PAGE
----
Oliver has been instructed to “create the design of a pool float in the form of a yellow duck with sunglasses but make it different from the yellow duck pool floats” already on the market. Oliver designed the new pool float and Kangaroo manufactured its own duck-wearing-sunglasses pool float. In other words, Oliver had the Derby Duck when designing Kangaroo’s duck and, to some extent, modeled Kangaroo’s duck after the Derby Duck. Oliver did not, however, slavishly copy the Derby Duck. Thus, while there are some similarities, there are also significant differences.
Sometime in 2016, Kangaroo and Yagoozon began selling their duck-wearing-sunglasses float on Amazon. However, GAME was not able to present evidence establishing how Kangaroo’s duck was listed on Amazon because the information was destroyed or was otherwise unavailable. Thus, it is unknown whether Kangaroo’s Amazon listing included a picture of the box or merely displayed pictures of the duck. It is also unknown how prominently Kangaroo identified itself in the listing. In short, the Court has no material and admissible evidence of how Kangaroo marketed its duck or how consumers encountered the Kangaroo duck.
Around January 2017, GAME saw Kangaroo’s duck listed for sale on Amazon. GAME complained to Amazon and Amazon immediately removed the listing. GAME also wrote to Kangaroo and claimed Kangaroo had “been selling a strikingly similar, knock-off version” of the Derby Duck. According to GAME, Kangaroo’s duck had “virtually the same appearance as” the Derby Duck. GAME requested Kangaroo “immediately stop all sales and distribution” of its duck. It is unclear whether Kangaroo responded to that letter but GAME filed the present suit a few days later. There was no evidence at trial that Kangaroo continued to sell its duck.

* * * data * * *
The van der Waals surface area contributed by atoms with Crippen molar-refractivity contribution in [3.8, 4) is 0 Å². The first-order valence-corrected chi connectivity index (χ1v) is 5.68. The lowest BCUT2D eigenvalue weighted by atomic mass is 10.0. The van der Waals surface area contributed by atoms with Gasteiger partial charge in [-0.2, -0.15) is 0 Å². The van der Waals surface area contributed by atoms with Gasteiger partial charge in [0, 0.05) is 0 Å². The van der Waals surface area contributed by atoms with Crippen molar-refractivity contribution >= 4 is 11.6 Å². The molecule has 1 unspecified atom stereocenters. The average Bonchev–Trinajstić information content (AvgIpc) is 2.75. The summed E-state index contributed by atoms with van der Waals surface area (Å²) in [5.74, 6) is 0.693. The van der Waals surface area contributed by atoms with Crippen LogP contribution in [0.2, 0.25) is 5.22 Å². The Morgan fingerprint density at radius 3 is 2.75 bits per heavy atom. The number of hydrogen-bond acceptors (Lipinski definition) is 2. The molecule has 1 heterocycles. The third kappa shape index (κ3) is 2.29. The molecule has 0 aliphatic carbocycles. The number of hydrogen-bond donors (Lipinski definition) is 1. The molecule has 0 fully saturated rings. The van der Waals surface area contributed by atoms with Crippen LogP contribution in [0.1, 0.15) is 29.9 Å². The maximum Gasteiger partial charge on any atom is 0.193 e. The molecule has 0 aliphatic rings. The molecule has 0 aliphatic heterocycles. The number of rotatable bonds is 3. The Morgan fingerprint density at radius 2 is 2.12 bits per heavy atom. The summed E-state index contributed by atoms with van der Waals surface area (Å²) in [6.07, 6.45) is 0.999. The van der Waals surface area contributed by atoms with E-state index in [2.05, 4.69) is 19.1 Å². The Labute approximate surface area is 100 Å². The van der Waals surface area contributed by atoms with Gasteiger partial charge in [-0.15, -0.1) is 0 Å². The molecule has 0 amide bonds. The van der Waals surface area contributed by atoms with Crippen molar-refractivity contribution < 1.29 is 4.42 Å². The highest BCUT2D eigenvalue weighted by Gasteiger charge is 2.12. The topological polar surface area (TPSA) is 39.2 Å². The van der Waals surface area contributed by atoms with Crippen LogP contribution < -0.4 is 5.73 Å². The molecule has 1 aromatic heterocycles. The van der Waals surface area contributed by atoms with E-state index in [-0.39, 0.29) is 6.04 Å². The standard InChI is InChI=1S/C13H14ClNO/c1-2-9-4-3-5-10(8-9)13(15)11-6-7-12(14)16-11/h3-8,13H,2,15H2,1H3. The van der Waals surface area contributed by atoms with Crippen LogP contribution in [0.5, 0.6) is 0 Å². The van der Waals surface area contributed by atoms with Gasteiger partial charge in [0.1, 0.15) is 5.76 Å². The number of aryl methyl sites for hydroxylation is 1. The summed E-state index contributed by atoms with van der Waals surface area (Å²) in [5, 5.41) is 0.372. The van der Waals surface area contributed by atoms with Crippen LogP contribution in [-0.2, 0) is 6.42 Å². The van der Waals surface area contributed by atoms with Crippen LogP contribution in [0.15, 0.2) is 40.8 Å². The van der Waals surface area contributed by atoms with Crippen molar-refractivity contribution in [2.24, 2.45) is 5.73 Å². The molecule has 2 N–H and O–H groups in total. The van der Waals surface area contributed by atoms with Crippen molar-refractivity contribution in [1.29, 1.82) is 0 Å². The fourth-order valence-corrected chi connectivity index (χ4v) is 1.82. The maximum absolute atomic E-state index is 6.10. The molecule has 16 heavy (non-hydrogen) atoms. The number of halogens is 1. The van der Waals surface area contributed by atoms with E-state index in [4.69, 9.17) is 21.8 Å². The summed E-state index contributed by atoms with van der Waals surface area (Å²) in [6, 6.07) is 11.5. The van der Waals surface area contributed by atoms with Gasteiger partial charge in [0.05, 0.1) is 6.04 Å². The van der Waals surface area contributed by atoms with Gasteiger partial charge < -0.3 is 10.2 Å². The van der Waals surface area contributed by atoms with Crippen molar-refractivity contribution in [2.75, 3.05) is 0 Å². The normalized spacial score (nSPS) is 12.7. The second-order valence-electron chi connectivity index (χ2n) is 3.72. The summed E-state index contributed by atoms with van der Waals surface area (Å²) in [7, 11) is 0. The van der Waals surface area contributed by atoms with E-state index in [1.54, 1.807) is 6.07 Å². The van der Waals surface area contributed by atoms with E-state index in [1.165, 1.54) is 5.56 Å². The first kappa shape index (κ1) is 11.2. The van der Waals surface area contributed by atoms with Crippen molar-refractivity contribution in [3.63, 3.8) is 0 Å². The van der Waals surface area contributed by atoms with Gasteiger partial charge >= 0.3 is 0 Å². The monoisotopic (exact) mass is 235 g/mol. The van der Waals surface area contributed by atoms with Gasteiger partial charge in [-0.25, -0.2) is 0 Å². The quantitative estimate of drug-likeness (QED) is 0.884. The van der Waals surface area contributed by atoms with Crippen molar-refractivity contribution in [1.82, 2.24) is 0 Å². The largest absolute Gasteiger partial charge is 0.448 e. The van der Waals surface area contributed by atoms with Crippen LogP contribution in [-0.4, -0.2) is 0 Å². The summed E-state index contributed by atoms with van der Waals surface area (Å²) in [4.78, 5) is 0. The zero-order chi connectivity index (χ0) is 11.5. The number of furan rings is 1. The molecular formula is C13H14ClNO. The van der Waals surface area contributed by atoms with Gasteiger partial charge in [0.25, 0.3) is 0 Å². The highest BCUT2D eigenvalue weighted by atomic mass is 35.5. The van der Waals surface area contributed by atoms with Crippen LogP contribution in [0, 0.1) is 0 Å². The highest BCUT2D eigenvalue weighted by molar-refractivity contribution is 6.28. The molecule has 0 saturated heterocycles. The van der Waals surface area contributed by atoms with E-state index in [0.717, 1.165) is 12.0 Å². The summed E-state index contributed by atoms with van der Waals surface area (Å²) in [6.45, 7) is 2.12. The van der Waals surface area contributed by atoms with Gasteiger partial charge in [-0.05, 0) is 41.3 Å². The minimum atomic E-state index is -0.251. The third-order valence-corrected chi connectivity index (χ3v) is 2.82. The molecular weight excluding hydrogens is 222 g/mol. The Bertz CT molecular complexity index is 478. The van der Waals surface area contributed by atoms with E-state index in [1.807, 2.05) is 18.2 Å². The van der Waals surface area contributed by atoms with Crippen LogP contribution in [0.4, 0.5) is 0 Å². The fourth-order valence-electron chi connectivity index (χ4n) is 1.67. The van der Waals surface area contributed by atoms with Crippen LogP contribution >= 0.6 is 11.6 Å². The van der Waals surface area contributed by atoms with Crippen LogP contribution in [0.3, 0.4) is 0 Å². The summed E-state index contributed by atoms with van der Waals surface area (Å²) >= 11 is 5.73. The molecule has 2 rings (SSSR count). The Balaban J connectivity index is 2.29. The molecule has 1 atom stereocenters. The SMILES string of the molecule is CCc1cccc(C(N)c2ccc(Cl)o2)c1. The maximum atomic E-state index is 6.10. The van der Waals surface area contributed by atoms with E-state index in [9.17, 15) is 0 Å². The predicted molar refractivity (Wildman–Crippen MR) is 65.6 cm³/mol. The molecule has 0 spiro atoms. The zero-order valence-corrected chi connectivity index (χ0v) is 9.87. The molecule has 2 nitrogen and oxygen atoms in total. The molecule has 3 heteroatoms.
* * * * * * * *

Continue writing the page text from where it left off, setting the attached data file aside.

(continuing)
Pursuant to the operative complaint, GAME believes Kangaroo’s duck infringes its copyright for the Derby Duck. GAME also believes Kangaroo has committed trademark infringement as well as federal and common law unfair competition. To prevail on its copyright infringement action, GAME needed to prove two things: (1) that it owns a valid copyright in the Derby Duck and (2) Defendants copied protected elements of the Derby Duck. The parties stipulated that GAME owns a valid copyright, leaving only the second element at issue. “The second element has two distinct components: ‘copying’ and ‘unlawful appropriation.’” The evidence at trial established Kangaroo “copied” the Derby Duck when designing its own duck. That evidence is sufficient to satisfy the “copying” requirement.
Contrary to GAME’s position at trial, the fact that Kangaroo copied the Derby Duck does not establish liability. Even once GAME established “copying,” it still had to prove “unlawful appropriation.” “To prove unlawful appropriation the similarities between the two works must be “‘substantial’ and they must involve protected elements of the plaintiff’s work.” This requires “a two-part analysis consisting of the ‘extrinsic test’ and the ‘intrinsic test.’” To prevail, GAME had to “prove substantial similarity under both tests.”
“The extrinsic test assesses the objective similarities of the two works, focusing only on the protectable elements of the plaintiff’s expression.” In conducting this test, the Court must “‘filter out’ the unprotectable elements of the plaintiff’s work” and then compare the protectable elements in the plaintiff’s work with the “corresponding elements of the defendant’s work to assess similarities in the objective details of the works.” In the present case, GAME’s copyright cannot prevent others from depicting yellow ducks, with a bill, wings, a tail, and a crest on the head. All of those attributes are found on ducks in nature.